Since the credit score system in Norway is based on relatively stable parameters such as income and age, there aren’t too many tricks to help improve the score quickly. Still, it might be good to know the following if you want to improve your credit score.

Avoid payment remarks

Any payment remark, betalingsanmerkning, will lower your credit score dramatically, so do what you can to avoid getting one. The most common reason for getting a payment remark in Norway is bills that continue to go unpaid, despite several attempts to collect the money.

Note that you won’t be caught by surprise by a sudden payment remark, and you will have many chances to repay your debt before the payment remark is registered. In short, the creditor will involve a debt collection agency. As a result, you will receive a debt collection notice, a final request for payment, and a notification that legal actions will be taken. Only then, if you still don’t repay your debt, can a payment remark be registered and subsequently affect your credit score.


The good thing is that once you have repaid your debt, the payment remark will immediately be deleted and will no longer affect your credit score negatively.

Increase your personal assets

Increasing your personal assets will help increase your credit score. It signals economic control and that you will have something to fall back on in difficult times. If you have assets abroad, you can consider transferring them to Norway, as that’s the only way it will improve your Norwegian credit score.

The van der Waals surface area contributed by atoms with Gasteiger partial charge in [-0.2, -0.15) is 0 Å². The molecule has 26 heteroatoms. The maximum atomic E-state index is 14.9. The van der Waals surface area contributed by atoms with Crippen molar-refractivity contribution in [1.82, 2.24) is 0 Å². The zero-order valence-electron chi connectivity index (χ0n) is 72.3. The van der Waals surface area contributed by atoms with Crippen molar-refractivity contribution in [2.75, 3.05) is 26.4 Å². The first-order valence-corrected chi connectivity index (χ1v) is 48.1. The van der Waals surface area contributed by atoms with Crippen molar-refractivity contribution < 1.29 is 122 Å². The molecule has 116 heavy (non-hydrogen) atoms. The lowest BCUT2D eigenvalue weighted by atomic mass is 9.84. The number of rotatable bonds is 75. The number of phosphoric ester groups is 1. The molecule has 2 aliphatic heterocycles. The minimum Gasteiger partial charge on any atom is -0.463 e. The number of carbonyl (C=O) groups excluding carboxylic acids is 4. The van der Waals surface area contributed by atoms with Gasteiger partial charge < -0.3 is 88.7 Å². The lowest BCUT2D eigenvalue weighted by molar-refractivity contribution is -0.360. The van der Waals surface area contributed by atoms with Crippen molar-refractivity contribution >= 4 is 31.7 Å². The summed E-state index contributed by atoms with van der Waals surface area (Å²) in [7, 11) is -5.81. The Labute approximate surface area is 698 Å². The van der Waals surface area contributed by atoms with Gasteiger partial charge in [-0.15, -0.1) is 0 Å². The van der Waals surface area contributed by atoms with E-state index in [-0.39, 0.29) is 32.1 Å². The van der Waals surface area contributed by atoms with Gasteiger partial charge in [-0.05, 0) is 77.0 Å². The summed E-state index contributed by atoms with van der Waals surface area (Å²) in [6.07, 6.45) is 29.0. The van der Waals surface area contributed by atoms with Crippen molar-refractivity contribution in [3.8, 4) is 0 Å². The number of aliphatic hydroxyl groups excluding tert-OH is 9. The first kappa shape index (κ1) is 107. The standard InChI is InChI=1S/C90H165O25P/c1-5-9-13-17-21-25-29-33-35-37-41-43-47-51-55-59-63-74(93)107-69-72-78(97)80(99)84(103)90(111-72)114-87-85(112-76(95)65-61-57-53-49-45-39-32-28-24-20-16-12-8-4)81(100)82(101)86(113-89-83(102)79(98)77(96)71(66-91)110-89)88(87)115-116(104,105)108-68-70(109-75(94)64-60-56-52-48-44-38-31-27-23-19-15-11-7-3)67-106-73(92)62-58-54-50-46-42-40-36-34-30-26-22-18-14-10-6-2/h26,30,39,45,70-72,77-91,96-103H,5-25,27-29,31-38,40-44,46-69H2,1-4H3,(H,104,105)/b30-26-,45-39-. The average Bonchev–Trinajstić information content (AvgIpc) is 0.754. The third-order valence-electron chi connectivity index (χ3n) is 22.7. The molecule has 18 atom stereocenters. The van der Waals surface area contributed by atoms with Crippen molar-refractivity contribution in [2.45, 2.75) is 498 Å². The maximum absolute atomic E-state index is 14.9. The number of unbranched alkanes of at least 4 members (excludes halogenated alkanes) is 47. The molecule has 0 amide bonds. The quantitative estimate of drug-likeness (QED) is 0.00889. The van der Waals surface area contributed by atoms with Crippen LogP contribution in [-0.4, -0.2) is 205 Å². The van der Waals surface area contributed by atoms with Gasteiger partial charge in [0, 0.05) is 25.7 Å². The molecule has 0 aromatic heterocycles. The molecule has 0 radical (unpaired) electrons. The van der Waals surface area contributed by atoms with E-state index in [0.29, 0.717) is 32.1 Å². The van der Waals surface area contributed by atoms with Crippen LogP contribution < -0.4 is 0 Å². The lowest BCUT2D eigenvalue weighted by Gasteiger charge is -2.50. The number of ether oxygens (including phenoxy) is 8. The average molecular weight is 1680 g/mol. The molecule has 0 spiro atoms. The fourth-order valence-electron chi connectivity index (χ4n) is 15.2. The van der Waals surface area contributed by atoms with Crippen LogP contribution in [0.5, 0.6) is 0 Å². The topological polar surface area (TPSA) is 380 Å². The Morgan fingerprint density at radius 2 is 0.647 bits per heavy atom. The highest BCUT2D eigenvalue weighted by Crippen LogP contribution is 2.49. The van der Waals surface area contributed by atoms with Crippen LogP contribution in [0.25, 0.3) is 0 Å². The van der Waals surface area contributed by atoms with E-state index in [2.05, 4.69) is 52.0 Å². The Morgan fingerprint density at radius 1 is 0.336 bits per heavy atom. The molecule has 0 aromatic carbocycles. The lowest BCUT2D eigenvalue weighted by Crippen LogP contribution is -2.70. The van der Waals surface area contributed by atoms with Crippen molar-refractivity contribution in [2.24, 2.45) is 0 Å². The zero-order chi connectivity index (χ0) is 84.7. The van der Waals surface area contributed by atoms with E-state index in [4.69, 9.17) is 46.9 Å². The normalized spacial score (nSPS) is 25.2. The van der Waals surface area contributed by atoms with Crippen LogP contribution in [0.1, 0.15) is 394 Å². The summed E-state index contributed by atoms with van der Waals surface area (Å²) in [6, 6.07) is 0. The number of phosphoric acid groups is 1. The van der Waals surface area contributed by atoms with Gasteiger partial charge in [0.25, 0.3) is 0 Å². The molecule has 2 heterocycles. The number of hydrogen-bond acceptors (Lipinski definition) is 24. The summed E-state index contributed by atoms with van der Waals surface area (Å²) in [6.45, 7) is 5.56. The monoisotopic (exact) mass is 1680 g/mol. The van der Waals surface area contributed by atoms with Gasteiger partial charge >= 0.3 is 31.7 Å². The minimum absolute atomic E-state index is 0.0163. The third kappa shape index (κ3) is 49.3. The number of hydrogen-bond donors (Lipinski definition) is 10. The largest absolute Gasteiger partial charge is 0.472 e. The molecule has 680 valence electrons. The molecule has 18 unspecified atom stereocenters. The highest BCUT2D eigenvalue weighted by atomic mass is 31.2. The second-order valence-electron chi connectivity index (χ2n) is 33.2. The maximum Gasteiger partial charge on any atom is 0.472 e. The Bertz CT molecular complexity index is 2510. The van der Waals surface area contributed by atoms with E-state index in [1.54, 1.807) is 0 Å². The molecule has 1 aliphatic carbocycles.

Note that credit reporting agencies can only access information about your assets through the current tax return, based on your registered assets by the end of the previous year. So it might take some time before your efforts to increase your personal assets will be reflected in your credit score.


Low income will affect your credit score negatively. The same goes if you have a fluctuating income that differs much from year to year. Securing a steady and high income is, therefore, a way for you to improve your score.

Reducing your debt

Pay off your debt regularly, and try to get rid of expensive debt such as consumer loans as soon as possible. As your debt decreases, you will see that your credit score will increase.


Interestingly, moving frequently will affect your credit score negatively. Also, living in an area where loan defaults are more common can lead to a lower score—something to think about if you’re looking for a new place to live.


Age will be considered when calculating the credit score, based on statistics about job opportunities and income. Young people will generally receive lower credit scores. The same goes for people above 70 years, whereas being in your mid-40s will impact your score positively.

Checking your credit score

Do you have a national identity number, fødselsnummer, and BankID? Then you can check your credit score through the credit reporting agency Bisnode.